I’m a post-doctoral researcher interested in auditory attention and the underlying oscillatory neural mechanisms. Part of my work focuses on finding electrophysiological markers of auditory attention that can be used to steer hearing aids. Also, I’m fascinated by the question of how the brain state prior to an event shapes the processing and perception of that event (e.g. via expectations or predictions).
I did my Diploma in Psychology, at the University of Vienna. After that, I went to do a PhD with Prof. Daniel Senkowski, first at the University Medical Center Eppendorf, Hamburg (Department of Prof. Andreas Engel) and later at the Charité, Berlin.
Apart from attention, my research previously concentrated on multisensory integration between the visual, auditory and somatosensory domains, and involves both EEG and behavioural measures.
(Now at Cognition Research Lab, University of Vienna, Austria)
Research Associate (2012-2017)
I'm a Post-Doctoral researcher working on a BBSRC-funded project investigating auditory change detection (with Maria Chait). Prior to this, I completed a PhD in Cognitive Neuroscience with Matt Davis at the MRC Cognition and Brain Sciences Unit in Cambridge; an MSc in Music Technology at the University of York; and a BSc in Neuroscience at the University of Sussex.
I aim to understand how the auditory system achieves the task of processing the many sounds we encounter in everyday listening, such as music and speech. A recurring question in my research is how and in what conditions is the auditory system able to successfully process sound in "challenging" listening situations, such as when multiple sounds are present or when sensory information is highly degraded. Ultimately, I hope this research will lead to improved perceptual outcomes in the hearing impaired.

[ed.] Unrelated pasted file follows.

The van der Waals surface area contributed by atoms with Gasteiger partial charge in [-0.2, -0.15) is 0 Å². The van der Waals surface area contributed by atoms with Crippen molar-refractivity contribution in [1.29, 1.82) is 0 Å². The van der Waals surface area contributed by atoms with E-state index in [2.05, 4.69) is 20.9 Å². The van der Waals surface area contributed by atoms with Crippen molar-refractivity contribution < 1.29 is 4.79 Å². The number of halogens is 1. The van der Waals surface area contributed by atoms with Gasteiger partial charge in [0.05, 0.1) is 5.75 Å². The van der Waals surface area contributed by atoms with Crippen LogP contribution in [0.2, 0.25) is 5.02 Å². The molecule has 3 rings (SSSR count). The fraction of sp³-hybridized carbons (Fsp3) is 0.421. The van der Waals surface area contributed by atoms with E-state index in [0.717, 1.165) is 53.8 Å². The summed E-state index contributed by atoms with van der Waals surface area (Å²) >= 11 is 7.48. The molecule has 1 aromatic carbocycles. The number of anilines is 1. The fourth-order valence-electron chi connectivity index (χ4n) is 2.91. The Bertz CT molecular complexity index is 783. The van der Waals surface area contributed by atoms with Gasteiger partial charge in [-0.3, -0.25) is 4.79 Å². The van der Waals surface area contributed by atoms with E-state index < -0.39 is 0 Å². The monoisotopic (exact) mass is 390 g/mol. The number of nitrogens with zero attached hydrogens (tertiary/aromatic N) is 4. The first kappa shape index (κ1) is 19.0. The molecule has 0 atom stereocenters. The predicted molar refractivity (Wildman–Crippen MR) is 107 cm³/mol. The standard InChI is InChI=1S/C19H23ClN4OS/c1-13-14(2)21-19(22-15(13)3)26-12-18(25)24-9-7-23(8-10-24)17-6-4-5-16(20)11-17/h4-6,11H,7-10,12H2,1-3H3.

(Now at MRC CBU Cambridge)
Nicolas Barascud - PhD 2015
Thesis title: "Auditory Pattern Detection"
I am generally interested by how behaviourally relevant information is derived from sound. My PhD work focused on understanding sensitivity to patterns in sound sequences.
I joined the UCL Ear Institute as a PhD student in 2011 and moved on to a Post Doc position (co-supervised with Prof. Tim Griffiths) in end of 2014. I have an MSc in Acoustics and Signal Processing (IRCAM, Paris), and an MSc in Cognitive Neuroscience (Université Pierre et Marie Curie, Paris). I also have a Magistère in Theoretical Physics (Université Paris Sud 11, Orsay).
(Now at ENS Paris France)
Lefkothea Vasiliki Andreou- PhD 2016
Thesis title: "Sensitivity to temporal structure supports auditory scene analysis - a Psychophysics and MEG investigation"